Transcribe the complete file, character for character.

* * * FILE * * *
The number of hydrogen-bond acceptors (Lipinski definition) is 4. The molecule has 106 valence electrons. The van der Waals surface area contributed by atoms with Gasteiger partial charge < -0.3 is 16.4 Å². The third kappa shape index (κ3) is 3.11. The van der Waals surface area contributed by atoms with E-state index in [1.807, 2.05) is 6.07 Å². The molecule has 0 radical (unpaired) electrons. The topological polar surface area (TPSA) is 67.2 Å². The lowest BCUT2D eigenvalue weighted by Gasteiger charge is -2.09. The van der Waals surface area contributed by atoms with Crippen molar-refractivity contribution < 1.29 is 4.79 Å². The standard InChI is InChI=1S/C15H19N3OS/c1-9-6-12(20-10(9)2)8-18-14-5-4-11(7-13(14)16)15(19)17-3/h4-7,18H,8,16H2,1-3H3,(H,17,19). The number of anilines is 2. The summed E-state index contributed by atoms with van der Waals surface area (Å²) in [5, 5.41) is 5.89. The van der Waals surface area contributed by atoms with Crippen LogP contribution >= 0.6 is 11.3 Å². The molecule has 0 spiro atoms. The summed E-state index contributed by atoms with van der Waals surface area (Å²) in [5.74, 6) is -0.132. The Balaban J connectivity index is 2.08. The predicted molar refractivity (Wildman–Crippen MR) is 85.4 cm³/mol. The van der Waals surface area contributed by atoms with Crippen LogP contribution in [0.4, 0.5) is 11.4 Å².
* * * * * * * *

The number of hydrogen-bond acceptors (Lipinski definition) is 4. The molecule has 106 valence electrons. The van der Waals surface area contributed by atoms with Gasteiger partial charge < -0.3 is 16.4 Å². The third kappa shape index (κ3) is 3.11. The van der Waals surface area contributed by atoms with E-state index in [1.807, 2.05) is 6.07 Å². The molecule has 0 radical (unpaired) electrons. The topological polar surface area (TPSA) is 67.2 Å². The lowest BCUT2D eigenvalue weighted by Gasteiger charge is -2.09. The van der Waals surface area contributed by atoms with Crippen molar-refractivity contribution < 1.29 is 4.79 Å². The standard InChI is InChI=1S/C15H19N3OS/c1-9-6-12(20-10(9)2)8-18-14-5-4-11(7-13(14)16)15(19)17-3/h4-7,18H,8,16H2,1-3H3,(H,17,19). The number of anilines is 2. The summed E-state index contributed by atoms with van der Waals surface area (Å²) in [5, 5.41) is 5.89. The van der Waals surface area contributed by atoms with Crippen LogP contribution >= 0.6 is 11.3 Å². The molecule has 0 spiro atoms. The summed E-state index contributed by atoms with van der Waals surface area (Å²) in [5.74, 6) is -0.132. The Balaban J connectivity index is 2.08. The predicted molar refractivity (Wildman–Crippen MR) is 85.4 cm³/mol. The van der Waals surface area contributed by atoms with Crippen LogP contribution in [0.4, 0.5) is 11.4 Å².